New Album Releases Worth Talking About: The Black Keys and the Roots

By Elliot Sharp
Add Comment Add Comment | Comments: 0 | Posted Dec. 6, 2011

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The Black Keys
El Camino

Akron, Ohio’s the Black Keys are on record: They don’t give a fuck about being called sell-outs. So, fuck you! The Grammy-toting blues-rock duo’s seventh album sports a picture of their shitty old tour van on the cover. They didn’t just get in the van, they lived in the van, baby. (Figuratiely speaking.) Hardcore.

Anyway, here’s 11 new tracks from these guys. Well-produced blues-rock. That’s what they do. Twangy licks with high school gymnasium pep-rally choruses on “The Lonely Boy.” Too bad Friday Night Lights is dead, because it would be perfect for it. “Dead And Gone” is a spunky little number, perfect for New Girl—easy to imagine Zooey Deschanel doing some annoying shit to that one. “Gold on the Ceiling” is a a bit dirty and gnarly, ideal for a PBR ad. The soft acoustic intro for “Little Black Submarines” would go great with an ad for a White Stripes boxset.

“Money Maker,” which is the Black Keys' theme song, sounds like the Super Bowl to me, or maybe a Black Crowes reunion campaign. “Run Right Back” is Budweiser. “Sister” has the sorta hard edge ideal for an iPod commercial. “Hell Of A Season” = Nike. “Stop Stop” = Budweiser, too. “Nova Baby” is very meaningful. “Mind Eraser” is disco all the way. Does your product exemplify the spirit of disco? If so, holler at these guys. Mark your calendars because the Black Keys play the Wells Fargo Center in March.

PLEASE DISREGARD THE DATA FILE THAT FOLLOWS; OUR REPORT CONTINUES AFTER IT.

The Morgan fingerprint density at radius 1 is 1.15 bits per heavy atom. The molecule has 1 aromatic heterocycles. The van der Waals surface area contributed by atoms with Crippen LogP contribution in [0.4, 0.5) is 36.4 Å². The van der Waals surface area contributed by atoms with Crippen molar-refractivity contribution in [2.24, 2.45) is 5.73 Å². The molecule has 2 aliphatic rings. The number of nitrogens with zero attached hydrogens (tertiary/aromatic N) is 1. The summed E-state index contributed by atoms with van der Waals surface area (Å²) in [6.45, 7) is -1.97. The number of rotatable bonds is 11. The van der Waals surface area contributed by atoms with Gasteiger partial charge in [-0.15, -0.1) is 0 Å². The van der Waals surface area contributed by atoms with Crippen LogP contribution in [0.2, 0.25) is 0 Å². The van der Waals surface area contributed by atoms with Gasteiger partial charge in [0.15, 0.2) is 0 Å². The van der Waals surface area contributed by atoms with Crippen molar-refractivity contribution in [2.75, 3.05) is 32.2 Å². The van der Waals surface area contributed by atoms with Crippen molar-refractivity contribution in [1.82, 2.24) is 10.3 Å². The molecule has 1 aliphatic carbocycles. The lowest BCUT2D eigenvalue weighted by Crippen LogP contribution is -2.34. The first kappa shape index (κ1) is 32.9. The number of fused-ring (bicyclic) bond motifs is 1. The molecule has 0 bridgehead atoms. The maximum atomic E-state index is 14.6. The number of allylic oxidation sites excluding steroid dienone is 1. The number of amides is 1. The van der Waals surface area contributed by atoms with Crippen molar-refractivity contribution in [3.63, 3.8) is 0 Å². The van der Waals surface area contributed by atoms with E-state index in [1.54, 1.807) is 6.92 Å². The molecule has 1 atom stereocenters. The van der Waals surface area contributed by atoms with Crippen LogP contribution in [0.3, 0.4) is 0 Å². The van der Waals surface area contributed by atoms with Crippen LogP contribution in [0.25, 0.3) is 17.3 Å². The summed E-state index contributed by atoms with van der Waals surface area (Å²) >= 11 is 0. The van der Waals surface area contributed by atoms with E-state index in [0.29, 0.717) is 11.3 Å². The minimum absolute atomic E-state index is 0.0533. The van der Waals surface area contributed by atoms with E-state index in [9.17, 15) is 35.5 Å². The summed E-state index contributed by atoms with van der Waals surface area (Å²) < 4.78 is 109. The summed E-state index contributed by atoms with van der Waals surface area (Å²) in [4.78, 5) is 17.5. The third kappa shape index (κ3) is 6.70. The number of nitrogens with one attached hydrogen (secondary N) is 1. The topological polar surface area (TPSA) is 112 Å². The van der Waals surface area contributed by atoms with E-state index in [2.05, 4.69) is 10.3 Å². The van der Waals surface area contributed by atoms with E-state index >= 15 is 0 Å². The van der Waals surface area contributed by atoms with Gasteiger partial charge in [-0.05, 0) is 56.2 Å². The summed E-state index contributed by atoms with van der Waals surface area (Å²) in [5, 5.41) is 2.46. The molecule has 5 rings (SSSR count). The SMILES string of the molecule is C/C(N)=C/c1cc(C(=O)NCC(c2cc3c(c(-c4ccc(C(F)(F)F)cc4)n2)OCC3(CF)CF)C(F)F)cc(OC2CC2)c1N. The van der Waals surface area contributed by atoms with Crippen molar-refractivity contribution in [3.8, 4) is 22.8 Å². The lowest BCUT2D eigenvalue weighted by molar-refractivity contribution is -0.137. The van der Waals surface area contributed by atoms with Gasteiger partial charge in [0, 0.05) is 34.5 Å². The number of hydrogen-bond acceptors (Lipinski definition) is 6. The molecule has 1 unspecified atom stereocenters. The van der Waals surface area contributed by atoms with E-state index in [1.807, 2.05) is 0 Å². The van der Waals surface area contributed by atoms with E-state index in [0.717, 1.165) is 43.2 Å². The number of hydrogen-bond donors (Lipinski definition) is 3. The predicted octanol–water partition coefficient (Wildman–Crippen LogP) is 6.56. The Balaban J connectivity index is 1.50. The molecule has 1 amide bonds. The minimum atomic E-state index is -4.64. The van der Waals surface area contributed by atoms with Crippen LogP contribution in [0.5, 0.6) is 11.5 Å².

The Roots
[Def Jam]

The Philly/Jimmy Fallon boys drop their 13th studio album this week. It’s a concept album.

I hate to be a jerk here (actually, no, I don’t), but does it really mean anything to call Undun a concept album? Aren’t all Roots records about how tough it is to grow up on the streets of Philadelphia, and all the pains, hopes, tragedies and joys that come along with that? In fact, aren’t most hip-hop records about this? I mean, I get it, this book of tunes is about one particular character, but ... Do you understand what I’m saying? Like, can you imagine a concept album by a country artist about a boy who grew up in Alabama, worked on his family farm, and then settled down with a wife and kids in his hometown and spent his time either sitting on the front porch reminiscing about “better times” or chilling at rodeos? Would that really be a concept album, or would that just be a country album? I’m probably alone with this critique, so ...

Undun! It’s short, under 40-minutes-long. ?uestlove’s production is spectacular. It sounds nothing like any other hip-hop record you’ll hear this year. While it sounds nothing like Shabazz Palace’s Black Up, it belongs in a category with that wonderful record for throwing a bit of curveball when audiences are expecting the straight-head fastball most rappers are throwing.

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